Paddock to plate' is part of the fresh food revolution. Eating is no longer just about viewing food on a plate in isolation; it's a holistic experience that extends beyond the table and the kitchen. are increasingly embracing the ethical connection of paddock to plate and palate desiring to know all the production-chain elements of the food on their plates so they can make informed decisions about what they eat. Desiring produce with low food miles, high-end restaurants now offer fruit and vegetables from their own gardens and weekend food markets cater to the consumer who demands organic locally grown produce.
The 'paddock to plate' philosophy incorporates mounting emphasis on taste, nutrition, value, freshness, sustainability and animal welfare. But what about human welfare. As part of the production chain, are consumers concerned about the people who grow, harvest or catch their food and the conditions under which they work?
Since slavery has been officially abolished, enslavement no longer revolves around legal ownership of another human being. In today’s world the chains that hold humans are more often psychological than they are physical. Fearing deportation if complaints are made, migrant workers in the fresh-food supply chains are often subjected to exploitation working long hours for low wages, and sometimes no payment at all. While adherents to religious cults obediently toil for no pay to provide wholesome food sold in restaurants and markets.
This paper argues that ‘the paddock to plate’ movement with its emphasis on taste, low food miles, nutrition, sustainability and animal welfare can co-exist with the ethics of exploitation, child labour, deprivation and punishment for those labouring to meet our demands for ‘wholesome’ food.
You can chat about this presentation with Diana in Zoom
12:00 pm Saturday 18th July
Hi Diana. It's great you brought up this angle. It is so sad. From what you observed, what would you think would be tell-tale signs of such exploitation? Very cheap prices or maybe this is not just a practice of cheaper food stores?
Thanks Diana for this important paper. There are some hideous slavery stories in the wine industry too. Especially in South Africa. Natural, organic, straight from the hands of intergenerational indentured labourers.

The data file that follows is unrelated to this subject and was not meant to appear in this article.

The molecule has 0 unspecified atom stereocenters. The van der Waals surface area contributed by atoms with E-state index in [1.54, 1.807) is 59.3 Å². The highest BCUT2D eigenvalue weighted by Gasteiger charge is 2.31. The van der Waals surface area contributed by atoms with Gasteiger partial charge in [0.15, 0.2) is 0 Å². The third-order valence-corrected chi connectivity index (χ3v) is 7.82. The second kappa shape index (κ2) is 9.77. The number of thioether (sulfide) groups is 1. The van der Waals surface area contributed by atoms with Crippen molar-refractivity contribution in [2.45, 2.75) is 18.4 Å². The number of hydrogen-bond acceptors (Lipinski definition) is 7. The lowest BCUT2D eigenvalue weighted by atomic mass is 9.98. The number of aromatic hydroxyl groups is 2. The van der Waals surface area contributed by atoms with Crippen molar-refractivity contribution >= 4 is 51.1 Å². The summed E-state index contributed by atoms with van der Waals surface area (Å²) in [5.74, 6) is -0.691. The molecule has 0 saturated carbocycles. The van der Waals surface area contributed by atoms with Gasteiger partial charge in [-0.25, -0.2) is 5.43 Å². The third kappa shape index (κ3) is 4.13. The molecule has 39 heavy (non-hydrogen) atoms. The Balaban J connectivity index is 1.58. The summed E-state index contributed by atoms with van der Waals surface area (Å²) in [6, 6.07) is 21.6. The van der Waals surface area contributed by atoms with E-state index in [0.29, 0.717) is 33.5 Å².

Interesting paper. There has been some literature on this mainly about US cases. Julie Guthman raises it in her work on organic food in California. Guthman, Julie. 1998. “Regulating Meaning, Appropriating Nature: The Codification of California Organic Agriculture.” Antipode 30 (2): 135–154. doi:10.1111/1467-8330.00071. The issue of labor might also be in her book Agrarian Dreams: The Paradox of Organic Farming in California. I had to consider this issue in my PhD upgrade paper before I was allowed to embark on fieldwork in Shanghai.
There are amazing stories emerging of employers feeding their international student workers during Covid, and of the camaraderie of staff looking after each other.
And of course these are also the workers who are not covered by Jobkeeper under COVID-19
It is horrible, but to many 'paddock to plate' is just another highly exploitable marketing opportunity. "Sell 'em what they want to hear". We gobble it up too. Humans are suckers for a good story, and we'd rather not see the murky machinations underpinning the narrative. I loved the Yellow Deli on first visit -the craftmanship, the attention to detail in artisan woodwork, the delicious food...but something felt 'wrong' too. Not awful, just off-piste. Women scurried in the background and bearded men strutted (gently) in the foreground. I genuinely grieve the loss of the aesthetic in my world, but can't put aside what I now know about the cult for the sake of a good feed. COVID-19 may change the migrant worker story even further with serious disruptions to harvest and supply chains https://www.abc.net.au/news/rural/2020-06-23/farmers-warn-no-seasonal-workers-will-leave-fruit-to-rot/12374016?fbclid=IwAR0nujtwo-r5WN_NoxfzkEyaBTccCiRmohuwo2kH_T96mB2LRvlvZIDLXaU.
This paper poses good questions. Local farming does hold a challenge to the alienation of capitalist food production by bringing the issues within a smaller radius, but as you point out, it surely does not guarantee human rights. There does seem to be a slight disjuncture in the pairing of high-end 'paddock to plate' restaurants with the labor exploitation for major grocery retailers. People in the fields better be getting paid for a dinner tab that costs hundreds of dollars in the name of sustainability! The religious sects are a different story. I wonder if there is much scholarship on the way farmers markets have provided outlets for these groups.
Thank you Di. I remember the Common Ground bakery at Rozelle, who now run the Yellow Deli in Katoomba, which may be the cult you reference. Always an odd vibe, but nice date, nut and seed bars if I remember rightly. I didn't care for their bread - very dense. There are other food businesses closely tied with religious organisations, whose staff come from within their relatively closed circles. Whether they pay fairly I don't know. And lets not forget the number of food businesses large and small that have profited from systematically underpaid staff - not slavery, but not ethical either.